Take a look at this. A Prof is suspended from university duties for sarcasm and bad body language. Of course, this is not the real reason. That's provided in this paragraph:
Professor Docherty is a prominent critic of the marketization of education who has described the Russell Group - of which the University of Warwick is a member – as "a self-declared elite…even exerting a negative influence over others".
So, a critic of the university sighs and "undermines the authority of the chair." For this he is suspended for nine months. A tribunal rules on the "charges" and is cleared. This suggests that they concluded that he did not sigh, use negative body language or use undue sarcasm (this sounds like a Monty Python charge: what, undue sarcasm! Off with his head!!). As a college union rep put it:
"It beggars belief that an academic can be suspended with no contact with students or colleagues for almost a year while charges are finalised.”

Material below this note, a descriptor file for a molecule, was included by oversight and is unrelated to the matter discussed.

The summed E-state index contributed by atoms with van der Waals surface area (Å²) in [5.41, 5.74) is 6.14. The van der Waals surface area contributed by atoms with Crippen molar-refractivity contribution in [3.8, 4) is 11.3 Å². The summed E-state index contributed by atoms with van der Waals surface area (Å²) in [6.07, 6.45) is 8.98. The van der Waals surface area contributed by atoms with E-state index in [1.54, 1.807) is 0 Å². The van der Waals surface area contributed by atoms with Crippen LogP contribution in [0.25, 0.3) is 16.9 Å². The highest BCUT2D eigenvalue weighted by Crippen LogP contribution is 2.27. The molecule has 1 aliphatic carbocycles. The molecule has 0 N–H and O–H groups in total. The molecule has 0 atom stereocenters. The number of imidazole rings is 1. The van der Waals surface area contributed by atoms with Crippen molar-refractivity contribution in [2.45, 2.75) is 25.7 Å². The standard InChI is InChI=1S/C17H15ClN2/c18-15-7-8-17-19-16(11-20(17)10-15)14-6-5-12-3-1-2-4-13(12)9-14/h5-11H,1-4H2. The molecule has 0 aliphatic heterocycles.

Read that carefully. What the union found unconscionable was that the prof was suspended without charges being finalized. This suggests that so far as the union was concerned the charges themselves were fine. It now seems that undue sarcasm and negative vibes is unacademic. If there is a French dept job, Voltaire need not apply, I suppose.
Part of what makes this funny, of course, is that we all think that this is a one off thing. And most likely it is. But I wish I more strongly believed that this was so. Our fearless leaders don't like being made fun off (i.e. undermined). They don't really like to be laughed at. If this is true of politicians and leaders of industry, why not the bureaucrats that are heading up more and more institutions of higher learning. This would actually be funny, again Monty Python wise, were it not so pathetic.